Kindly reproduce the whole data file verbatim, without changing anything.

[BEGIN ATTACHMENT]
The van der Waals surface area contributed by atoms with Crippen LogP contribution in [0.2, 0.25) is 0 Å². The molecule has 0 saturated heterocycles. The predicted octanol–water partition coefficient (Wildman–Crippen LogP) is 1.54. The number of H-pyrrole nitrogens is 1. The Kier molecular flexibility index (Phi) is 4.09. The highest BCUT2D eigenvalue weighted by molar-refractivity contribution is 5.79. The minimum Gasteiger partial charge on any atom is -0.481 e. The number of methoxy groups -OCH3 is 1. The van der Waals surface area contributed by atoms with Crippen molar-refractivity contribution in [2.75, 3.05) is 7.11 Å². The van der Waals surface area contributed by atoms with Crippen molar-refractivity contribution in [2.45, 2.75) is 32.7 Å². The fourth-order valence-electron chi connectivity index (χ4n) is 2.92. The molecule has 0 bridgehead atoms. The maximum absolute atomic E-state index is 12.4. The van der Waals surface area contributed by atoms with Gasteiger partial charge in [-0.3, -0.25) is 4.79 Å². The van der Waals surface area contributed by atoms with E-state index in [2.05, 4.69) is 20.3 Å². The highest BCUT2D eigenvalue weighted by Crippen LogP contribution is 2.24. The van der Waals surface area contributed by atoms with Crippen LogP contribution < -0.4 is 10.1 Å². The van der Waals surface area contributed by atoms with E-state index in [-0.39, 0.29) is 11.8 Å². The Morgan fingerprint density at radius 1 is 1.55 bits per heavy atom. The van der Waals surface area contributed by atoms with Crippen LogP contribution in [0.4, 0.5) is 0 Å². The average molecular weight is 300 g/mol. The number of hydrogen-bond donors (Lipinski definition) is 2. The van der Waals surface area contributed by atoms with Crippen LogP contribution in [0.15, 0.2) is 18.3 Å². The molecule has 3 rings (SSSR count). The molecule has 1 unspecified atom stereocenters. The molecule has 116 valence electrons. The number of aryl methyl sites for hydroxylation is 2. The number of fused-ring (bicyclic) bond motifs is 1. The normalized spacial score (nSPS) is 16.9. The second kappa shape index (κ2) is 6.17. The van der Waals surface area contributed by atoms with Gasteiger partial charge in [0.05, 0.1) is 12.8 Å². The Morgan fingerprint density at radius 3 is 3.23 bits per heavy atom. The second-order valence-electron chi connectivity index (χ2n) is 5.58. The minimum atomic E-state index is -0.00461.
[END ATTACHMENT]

The van der Waals surface area contributed by atoms with Crippen LogP contribution in [0.2, 0.25) is 0 Å². The molecule has 0 saturated heterocycles. The predicted octanol–water partition coefficient (Wildman–Crippen LogP) is 1.54. The number of H-pyrrole nitrogens is 1. The Kier molecular flexibility index (Phi) is 4.09. The highest BCUT2D eigenvalue weighted by molar-refractivity contribution is 5.79. The minimum Gasteiger partial charge on any atom is -0.481 e. The number of methoxy groups -OCH3 is 1. The van der Waals surface area contributed by atoms with Crippen molar-refractivity contribution in [2.75, 3.05) is 7.11 Å². The van der Waals surface area contributed by atoms with Crippen molar-refractivity contribution in [2.45, 2.75) is 32.7 Å². The fourth-order valence-electron chi connectivity index (χ4n) is 2.92. The molecule has 0 bridgehead atoms. The maximum absolute atomic E-state index is 12.4. The van der Waals surface area contributed by atoms with Gasteiger partial charge in [-0.3, -0.25) is 4.79 Å². The van der Waals surface area contributed by atoms with E-state index in [2.05, 4.69) is 20.3 Å². The highest BCUT2D eigenvalue weighted by Crippen LogP contribution is 2.24. The van der Waals surface area contributed by atoms with Crippen LogP contribution < -0.4 is 10.1 Å². The van der Waals surface area contributed by atoms with E-state index in [-0.39, 0.29) is 11.8 Å². The Morgan fingerprint density at radius 1 is 1.55 bits per heavy atom. The van der Waals surface area contributed by atoms with Crippen LogP contribution in [0.4, 0.5) is 0 Å². The average molecular weight is 300 g/mol. The number of hydrogen-bond donors (Lipinski definition) is 2. The van der Waals surface area contributed by atoms with Crippen LogP contribution in [0.15, 0.2) is 18.3 Å². The molecule has 3 rings (SSSR count). The molecule has 1 unspecified atom stereocenters. The molecule has 116 valence electrons. The number of aryl methyl sites for hydroxylation is 2. The number of fused-ring (bicyclic) bond motifs is 1. The normalized spacial score (nSPS) is 16.9. The second kappa shape index (κ2) is 6.17. The van der Waals surface area contributed by atoms with Gasteiger partial charge in [0.05, 0.1) is 12.8 Å². The Morgan fingerprint density at radius 3 is 3.23 bits per heavy atom. The second-order valence-electron chi connectivity index (χ2n) is 5.58. The minimum atomic E-state index is -0.00461.